Ozonation of lignocellulosic waste for ethanol production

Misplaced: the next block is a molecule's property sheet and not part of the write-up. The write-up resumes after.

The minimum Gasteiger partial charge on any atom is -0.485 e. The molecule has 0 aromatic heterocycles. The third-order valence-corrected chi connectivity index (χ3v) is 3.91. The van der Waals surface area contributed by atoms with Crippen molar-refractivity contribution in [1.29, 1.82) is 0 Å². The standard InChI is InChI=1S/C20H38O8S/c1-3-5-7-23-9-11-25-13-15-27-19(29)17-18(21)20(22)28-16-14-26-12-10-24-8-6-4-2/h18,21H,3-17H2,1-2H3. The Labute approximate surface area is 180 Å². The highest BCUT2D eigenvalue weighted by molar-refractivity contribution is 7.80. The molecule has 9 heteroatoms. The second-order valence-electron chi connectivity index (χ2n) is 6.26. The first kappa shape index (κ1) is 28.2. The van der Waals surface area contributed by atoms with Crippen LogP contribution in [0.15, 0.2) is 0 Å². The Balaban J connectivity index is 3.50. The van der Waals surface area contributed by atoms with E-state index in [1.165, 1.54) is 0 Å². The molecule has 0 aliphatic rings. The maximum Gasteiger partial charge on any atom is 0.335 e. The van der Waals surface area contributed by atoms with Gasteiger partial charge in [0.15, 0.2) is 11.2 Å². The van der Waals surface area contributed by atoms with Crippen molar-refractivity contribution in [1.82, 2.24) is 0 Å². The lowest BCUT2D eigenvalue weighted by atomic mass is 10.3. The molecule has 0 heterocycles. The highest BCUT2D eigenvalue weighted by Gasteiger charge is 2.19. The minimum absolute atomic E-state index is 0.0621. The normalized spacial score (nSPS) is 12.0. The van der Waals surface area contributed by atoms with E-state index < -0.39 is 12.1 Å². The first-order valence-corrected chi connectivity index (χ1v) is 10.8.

Lignocellulosic waste (in this study municipal trimming) is a promising sustainable feedstock for ethanol production, but require costly and polluting pretreatment, that often result in toxic byproducts. Ozonation is a nonpolluting, effective pretreatment method, but is not used commercially due to the high energy requirements of the assumingly high ozone doses needed. Results demonstrated that both ozonation time and enzyme dose (at optimal pH) impact conversion efficiency to glucose. Ozonation (15 and 90 min, accumulated TOD=318 and 1114 mgO3/L) of water-submerged waste (at pH=5.5) prior to enzyme addition at (×1.5 industrial enzyme dose) enabled high conversion of the cellulose fraction of the waste to glucose (31% and 42% respectively) compared to non-ozonated sample (with enzyme, 12%), suggesting ozonation could offer an effective and feasible pretreatment method. In these ozone doses, only 20% and 40% of the lignin was degraded showing that there is no need for delignification (as opposed to the common hypothesis) to obtain high sugar conversion. In addition, ozone process can be easily monitored by change in absorbance at 230, 280 and 436 nm, making it useful to use spectral scan in the field. Moreover, reduction in net calculated energy balance was obtained at higher ozone dose (90 min compared to 15 or 30 min), demonstrating increased process efficiency at lower ozone doses. Consequently, ozonation can be generated on-site and on demand, enabling decentralized pretreatment operated near the feed source thus overcoming transportation costs.

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